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January saw the resumption of multiple strikes in Yemen, A pattern emerging suggests several strikes launched over a short period of time, followed by weeks of inactivity. Over the past eight months, AQAP have been targeted outside of the traditional strongholds of Abyan and Shabwah provinces in the south . Of the 25 strikes against AQAP since the beginning of June 2012, only four have hit AQAP in Abyan and Shabwah. The other 21 strikes have occured in the provinces of Aden, Al Baydah, Al Jawf, Hadramout, Marib, Saada, and Sana'a, reports Elayne Jude of Great North News Services.
In 2012, there were 42 strikes in Yemen against AQAP and its political front, Ansar al Sharia. In 2011, there were ten.
The New York Times reports (29 January) that the USA is preparing to establish a drone base in northwest Africa, to increase surveillance of the local affiliate of Al Qaeda and other Islamist extremist groups in the region.The NYT adds: “Officials say they envision flying only unarmed surveillance drones from the base, though they have not ruled out conducting missile strikes at some point if the threat worsens”.
January 2 - South Waziristan. Five ‘militants’ killed "a house suspected of being a militant hideout," in the Angoor Agga area. Four strike aircraft are thought to have been circling a compound before firing four missiles just after midnight. Usually Predator UCAVs fire a pair of missiiles. This attack took place in a territory controlled by "good Taliban" leader, Mullah Nazir, leader in the Wazir areas of South Waziristan. “Good Taliban" are so-called by Pakistan if they do not openly seek the overthrow of the Pakistani state.
Nazir has openly supported Mullah Omar and bin Laden. Ilyas Kashmiri, Abu Khabab al Masri, Osama al Kini, Sheikh Ahmed Salim Swedan, and Abu Zaid al Iraqi, all senior AQ, have been killed while under Nazir’s protection.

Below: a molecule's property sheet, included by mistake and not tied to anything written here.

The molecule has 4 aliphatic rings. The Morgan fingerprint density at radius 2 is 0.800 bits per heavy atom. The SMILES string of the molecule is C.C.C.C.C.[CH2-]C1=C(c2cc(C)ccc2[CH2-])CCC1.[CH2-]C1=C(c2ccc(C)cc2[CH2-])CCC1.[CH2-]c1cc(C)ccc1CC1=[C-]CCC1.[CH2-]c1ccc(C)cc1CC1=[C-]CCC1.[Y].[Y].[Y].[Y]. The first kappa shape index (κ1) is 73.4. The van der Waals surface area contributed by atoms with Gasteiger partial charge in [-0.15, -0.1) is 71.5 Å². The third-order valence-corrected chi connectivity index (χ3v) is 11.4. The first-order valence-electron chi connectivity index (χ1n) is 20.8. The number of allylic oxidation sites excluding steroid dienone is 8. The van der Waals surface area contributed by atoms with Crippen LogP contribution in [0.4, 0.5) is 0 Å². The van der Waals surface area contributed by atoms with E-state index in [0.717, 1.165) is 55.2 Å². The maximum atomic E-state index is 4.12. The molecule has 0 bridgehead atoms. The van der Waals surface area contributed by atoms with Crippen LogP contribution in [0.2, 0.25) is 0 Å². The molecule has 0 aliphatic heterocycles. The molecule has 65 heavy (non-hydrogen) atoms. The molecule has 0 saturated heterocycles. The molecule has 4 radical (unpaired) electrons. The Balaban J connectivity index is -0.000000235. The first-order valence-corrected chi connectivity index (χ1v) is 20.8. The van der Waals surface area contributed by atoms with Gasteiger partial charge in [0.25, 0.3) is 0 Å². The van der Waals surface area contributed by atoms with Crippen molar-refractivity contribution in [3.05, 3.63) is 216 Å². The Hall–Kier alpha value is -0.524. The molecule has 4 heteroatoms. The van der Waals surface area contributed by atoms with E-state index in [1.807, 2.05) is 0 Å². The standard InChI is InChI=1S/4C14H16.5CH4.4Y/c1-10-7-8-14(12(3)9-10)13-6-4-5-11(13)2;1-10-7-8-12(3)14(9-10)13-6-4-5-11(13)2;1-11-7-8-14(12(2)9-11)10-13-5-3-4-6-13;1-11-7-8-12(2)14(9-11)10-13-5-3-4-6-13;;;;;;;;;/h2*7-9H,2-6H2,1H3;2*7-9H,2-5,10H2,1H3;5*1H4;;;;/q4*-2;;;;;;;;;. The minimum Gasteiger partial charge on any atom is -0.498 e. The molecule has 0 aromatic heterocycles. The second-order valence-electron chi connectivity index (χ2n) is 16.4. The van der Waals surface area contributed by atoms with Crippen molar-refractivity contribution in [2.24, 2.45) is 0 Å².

The strike was the first of the new year.
In 2012 the US launched 46 strikes in Pakistan; in 2011, 64 strikes; in 2010, 117 strikes. Since the first strikes in 2004, many of AQ’s senior ranks have been killed, but been replaced.
January 3 - South Waziristan. Five ‘militants’ killed, including a leading Taliban. Mullah Nazir, head of the Taliban in the Wazir area of South Waziristan, was killed in a strike in the Birmal area. A pair of missiles were fired at a vehicle. Nazir, two of his deputies, Atta Ullah and Rafey Khan, Rata Khan, a commander, and two other fighters, were killed. Nazir and his followers had been the targets of numerous US drone strikes in the past several years.
Separately, a strike killed Faisal Khan, a Movement of the Taliban in Pakistan commander, and two Uzbeks in the village of Mubarak Shahi, in the Mir Ali area. The drones circled back and fired a second salvo of missiles as an attempt was made to recover the bodies. It is not known if there were further deaths.
January 3 - Yemen. Three AQAP killed in Baydah province. Mukbel Abbad and two fighters died as their vehicle was targeted in the town of Rada’a.
Yemeni officials said that Abbad, a senior AQAP leader in the province, was the brother-in-law of Tariq al Dahab, top AQAP leader in Baydah before his death early last year in a feud with his brother Hazam, a senior tribal leader in the town.
AQAP has increased its presence in Baydah province over the past year. On May 28, 2012, the US targeted Kaid al Dhahab, AQAP's emir in the province, and his brother Nabil, also a senior AQAP.
January 6 - South Waziristan. Seventeen killed in strikes on three compounds. in the Babargarh area in South Waziristan.
10 or more suspected Taliban fighters were killed, , including a commander known as Wali Mohammed, or Toofan, said to have directed suicide operations for the Movement of the Taliban in Pakistan.